This Country Profile provides a basic overview of the legal history and institutional structures of the Kingdom of Spain (Reino de Espana), based on research produced by GlobaLex at NYU Law School and the Library of Congress. Under Spain's Constitution, Islamic law (sharīʿa or fiqh) has no legal status.
Spain is located in Western Europe, bordering the North Atlantic Ocean, Bay of Biscay, and Mediterranean Sea. It is bounded by France to the northeast and Portugal to the west. The capital of Spain is Madrid. The official languages are Castilian Spanish (nationwide), Catalan (official in Catalonia, the Balearic Islands, and the Valencian Community, where it is known as Valencian), Galician (official in Galicia), Basque (official in Basque Country and in the Basque-speaking area of Navarre), Aranese (official in the northwest corner of Catalonia—Vall d'Aran—along with Catalan). The country’s population in 2016 was approximately 48.5 million. Spain is a predominantly Christian country, with about 68% of the population Roman Catholic. Islam is a minority religion in Spain, and Muslims make up about 4% of the country's population.
Constitution & Legal Structure
Spain is referred to as a parliamentary constitutional monarchy. It is a civil law system based on West European legal systems. There are three branches of government: executive, legislative, and judicial. The King is the Head of State and exercises only those functions expressly attributed to him by the Constitution and the laws (article 56.1 SC). Even though the Constitution defines Spain as unitary and indissoluble, it also recognizes and guarantees the principle of autonomy of nationalities and regions (article 2 SC)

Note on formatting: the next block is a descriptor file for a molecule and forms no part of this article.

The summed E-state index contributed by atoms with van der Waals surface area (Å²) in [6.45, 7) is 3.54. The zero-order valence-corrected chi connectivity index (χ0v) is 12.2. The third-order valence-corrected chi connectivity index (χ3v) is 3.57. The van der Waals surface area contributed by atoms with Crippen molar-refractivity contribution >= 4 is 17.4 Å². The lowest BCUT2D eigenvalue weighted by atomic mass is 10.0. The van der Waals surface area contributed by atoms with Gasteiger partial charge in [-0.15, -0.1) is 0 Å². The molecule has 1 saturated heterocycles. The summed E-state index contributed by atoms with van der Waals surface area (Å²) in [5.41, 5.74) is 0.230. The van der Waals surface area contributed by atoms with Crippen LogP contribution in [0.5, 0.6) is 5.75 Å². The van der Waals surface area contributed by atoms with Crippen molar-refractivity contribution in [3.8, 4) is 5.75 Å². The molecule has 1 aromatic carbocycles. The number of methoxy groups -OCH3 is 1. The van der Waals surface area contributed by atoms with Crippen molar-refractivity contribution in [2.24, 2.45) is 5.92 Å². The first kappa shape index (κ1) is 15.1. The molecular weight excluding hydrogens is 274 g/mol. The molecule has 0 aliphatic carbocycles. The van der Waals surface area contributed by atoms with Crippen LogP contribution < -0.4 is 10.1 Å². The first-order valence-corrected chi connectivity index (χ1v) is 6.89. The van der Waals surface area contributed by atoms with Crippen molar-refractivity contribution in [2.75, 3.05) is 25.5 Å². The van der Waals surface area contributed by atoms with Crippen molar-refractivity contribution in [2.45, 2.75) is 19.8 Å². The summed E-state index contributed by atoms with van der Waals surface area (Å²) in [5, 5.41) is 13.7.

The Constitution, adopted in 1978, contains the basic principles of the political system and is the supreme rule of the legal system. It has been amended twice, first in 1992 to establish passive suffrage in the local elections for nationals from other European Union countries who have their residence in Spain, and second in 2011 to introduce a limit to public deficit for the central and regional governments according mainly to the principles set forth at the European level.
Constitutional Status of Islamic Law
Islamic law has no constitutional status in Spain.
Jurisdiction(s) of Islamic Law
Islamic law has no official jurisdiction of operation in Spain.
Dominant School of Islamic Law
Spain has no official school of Islamic law.
Sources of Law for Legal Research
For an extended list of legal resources for this country, see the Library of Congress’s Research Guide, and for a narrative review, see the GlobaLex Foreign Law Research Guide (most updated version, where available). The Constitution is available in the LOC Guide in its original language and at Constitute in English and Arabic translation. For full versions of past constitutions, amendments, and related legislation, see HeinOnline World Constitutions Illustrated or Oxford Constitutions of the World [subscription required for each].